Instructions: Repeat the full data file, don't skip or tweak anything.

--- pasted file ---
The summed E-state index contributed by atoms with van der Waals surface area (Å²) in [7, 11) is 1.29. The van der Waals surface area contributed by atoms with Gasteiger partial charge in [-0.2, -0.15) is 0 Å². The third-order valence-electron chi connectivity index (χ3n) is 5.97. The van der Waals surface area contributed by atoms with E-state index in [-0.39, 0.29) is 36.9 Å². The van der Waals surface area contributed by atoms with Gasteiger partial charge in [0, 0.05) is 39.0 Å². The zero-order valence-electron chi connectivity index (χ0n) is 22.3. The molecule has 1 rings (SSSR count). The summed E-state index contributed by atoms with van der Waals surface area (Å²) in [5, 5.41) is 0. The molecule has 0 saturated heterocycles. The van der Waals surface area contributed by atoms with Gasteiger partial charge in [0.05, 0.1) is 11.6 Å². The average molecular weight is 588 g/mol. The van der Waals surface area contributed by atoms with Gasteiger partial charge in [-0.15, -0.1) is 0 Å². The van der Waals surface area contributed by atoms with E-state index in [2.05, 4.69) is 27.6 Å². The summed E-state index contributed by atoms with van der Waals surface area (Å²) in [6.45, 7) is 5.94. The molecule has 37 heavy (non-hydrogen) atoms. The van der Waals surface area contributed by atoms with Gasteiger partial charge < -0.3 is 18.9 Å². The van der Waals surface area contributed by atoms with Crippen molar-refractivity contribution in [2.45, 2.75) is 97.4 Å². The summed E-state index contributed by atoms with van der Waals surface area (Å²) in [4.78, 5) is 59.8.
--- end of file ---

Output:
The summed E-state index contributed by atoms with van der Waals surface area (Å²) in [7, 11) is 1.29. The van der Waals surface area contributed by atoms with Gasteiger partial charge in [-0.2, -0.15) is 0 Å². The third-order valence-electron chi connectivity index (χ3n) is 5.97. The van der Waals surface area contributed by atoms with E-state index in [-0.39, 0.29) is 36.9 Å². The van der Waals surface area contributed by atoms with Gasteiger partial charge in [0, 0.05) is 39.0 Å². The zero-order valence-electron chi connectivity index (χ0n) is 22.3. The molecule has 1 rings (SSSR count). The summed E-state index contributed by atoms with van der Waals surface area (Å²) in [5, 5.41) is 0. The molecule has 0 saturated heterocycles. The van der Waals surface area contributed by atoms with Gasteiger partial charge in [0.05, 0.1) is 11.6 Å². The average molecular weight is 588 g/mol. The van der Waals surface area contributed by atoms with Gasteiger partial charge in [-0.15, -0.1) is 0 Å². The van der Waals surface area contributed by atoms with E-state index in [2.05, 4.69) is 27.6 Å². The summed E-state index contributed by atoms with van der Waals surface area (Å²) in [6.45, 7) is 5.94. The molecule has 37 heavy (non-hydrogen) atoms. The van der Waals surface area contributed by atoms with Gasteiger partial charge < -0.3 is 18.9 Å². The van der Waals surface area contributed by atoms with Crippen molar-refractivity contribution in [2.45, 2.75) is 97.4 Å². The summed E-state index contributed by atoms with van der Waals surface area (Å²) in [4.78, 5) is 59.8.